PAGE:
i say put more dents in it and say that it was a jazz horn with an interesting past..
     
  6. trickg

    trickg Utimate User

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    Baltimore/DC
    Well, are you interested in it? Obviously I'm not going to sell it for $10, but my goal is to sell it at a competitive price - I want to move it, so I'm not looking for top dollar. After all, it's a used flugel, and even if they do normally sell for $1800 new, I have to be realistic that 1.) it's not flawless - it has been gigged a fair amount, and 2.) it's not typically one of THE flugels people tend to look for, meaning it's not a Conn V1, or a Kanstul 1525 or a Yamaha 631. It's a Kanstul 925, Custom Class.
     
  7. Ed Lee

    Ed Lee Utimate User

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    Jackson NC
    Patrick, a competent tech shouldn't have a problem removing dents from copper, but DIY may become disaster. I disavow any ability as a tech. Can't comment on Music&Arts repair shop in Rockville MD as I never used them.
     
  8. trickg

    trickg Utimate User

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    Baltimore/DC
    I've got a few options for the dent work. I know a couple of good techs and I'm familiar with a couple of other shops with good reputations. One guy I know would do the work at deep discount, but the turnaround time might not be what I'm looking for. I can't ask for fast cheap work when he's already neck deep in normal paid work - he'd have to set aside his normal workload to do mine for a song. On the other hand, he's pretty good at what he does - I'll have to call and run it by him. Otherwise there a couple of other places I can go for the typical work and turn-around time. That's one advantage to living in an area like this.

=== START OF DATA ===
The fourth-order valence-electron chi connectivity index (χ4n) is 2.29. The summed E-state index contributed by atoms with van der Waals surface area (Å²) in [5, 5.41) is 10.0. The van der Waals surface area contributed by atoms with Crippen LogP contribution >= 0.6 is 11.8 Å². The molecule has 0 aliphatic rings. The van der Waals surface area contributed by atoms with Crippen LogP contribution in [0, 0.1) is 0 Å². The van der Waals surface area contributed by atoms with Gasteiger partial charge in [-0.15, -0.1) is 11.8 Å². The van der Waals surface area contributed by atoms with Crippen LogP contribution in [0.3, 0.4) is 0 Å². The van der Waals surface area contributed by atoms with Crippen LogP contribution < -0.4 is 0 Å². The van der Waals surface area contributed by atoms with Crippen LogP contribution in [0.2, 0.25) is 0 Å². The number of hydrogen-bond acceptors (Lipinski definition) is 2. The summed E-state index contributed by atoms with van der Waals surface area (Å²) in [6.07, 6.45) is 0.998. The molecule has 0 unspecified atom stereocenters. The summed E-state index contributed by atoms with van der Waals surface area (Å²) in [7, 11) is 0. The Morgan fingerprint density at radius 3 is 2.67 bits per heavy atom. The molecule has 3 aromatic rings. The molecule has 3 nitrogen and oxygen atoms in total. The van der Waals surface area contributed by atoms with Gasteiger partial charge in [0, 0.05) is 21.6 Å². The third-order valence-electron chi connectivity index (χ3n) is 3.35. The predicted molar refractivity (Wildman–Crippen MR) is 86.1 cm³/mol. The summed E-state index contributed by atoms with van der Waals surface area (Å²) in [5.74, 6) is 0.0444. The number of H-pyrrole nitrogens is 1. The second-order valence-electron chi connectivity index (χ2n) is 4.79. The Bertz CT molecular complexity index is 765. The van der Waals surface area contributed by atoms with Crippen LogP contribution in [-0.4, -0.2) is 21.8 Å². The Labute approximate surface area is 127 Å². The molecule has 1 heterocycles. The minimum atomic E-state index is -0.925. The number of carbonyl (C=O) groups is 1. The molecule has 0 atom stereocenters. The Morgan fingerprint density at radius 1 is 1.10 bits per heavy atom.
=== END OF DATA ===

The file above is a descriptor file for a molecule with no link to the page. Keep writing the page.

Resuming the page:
9. SteveRicks

    SteveRicks Fortissimo User

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    Aug 15, 2009
    Alabama
    Dents out. Worse case is it doesn't look quite as bad. Best case is it looks fabulous! Cost should be low. It is a 10 minute job. I had one taken out of my Kanstul 1525 -copper part. I'd have to point it out to you for you to notice.

    Keep in mind dent removal is a talent. A friend of mine (who works at a music store) recently bought his kid a trumpet for his birthday. Didn't carry to where he worked (guess didn't want the owner to know he had picked it up outside the store), but had the other music shop in town work on the dents. When I saw the horn I asked him why he hadn't taken into his guy to have the small dents removed. He said it had just come from the other shop and they removed the dents. Point being, one shop apparently has a Tech that is NOT good at dent removal. The other shop (where he worksd) has one of the best masters of such in the south. As the knight in one of the Harrison Ford movie says, "He chose poorly."

    Best of luck.
     
  10. turtlejimmy

    turtlejimmy Utimate User

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    Patrick,

    I was just being silly ... I'm trying not to be interested in it, but I've heard those Kanstuls are nice.

    Also, I think that dent removal is not only a talent, but it helps to have expensive specialized machines for it as well (which my tech bought a few years back). I'm not sure what that machinery is, but it makes his dent removal very clean.


    Turtle
     
    Last edited: Jan 27, 2012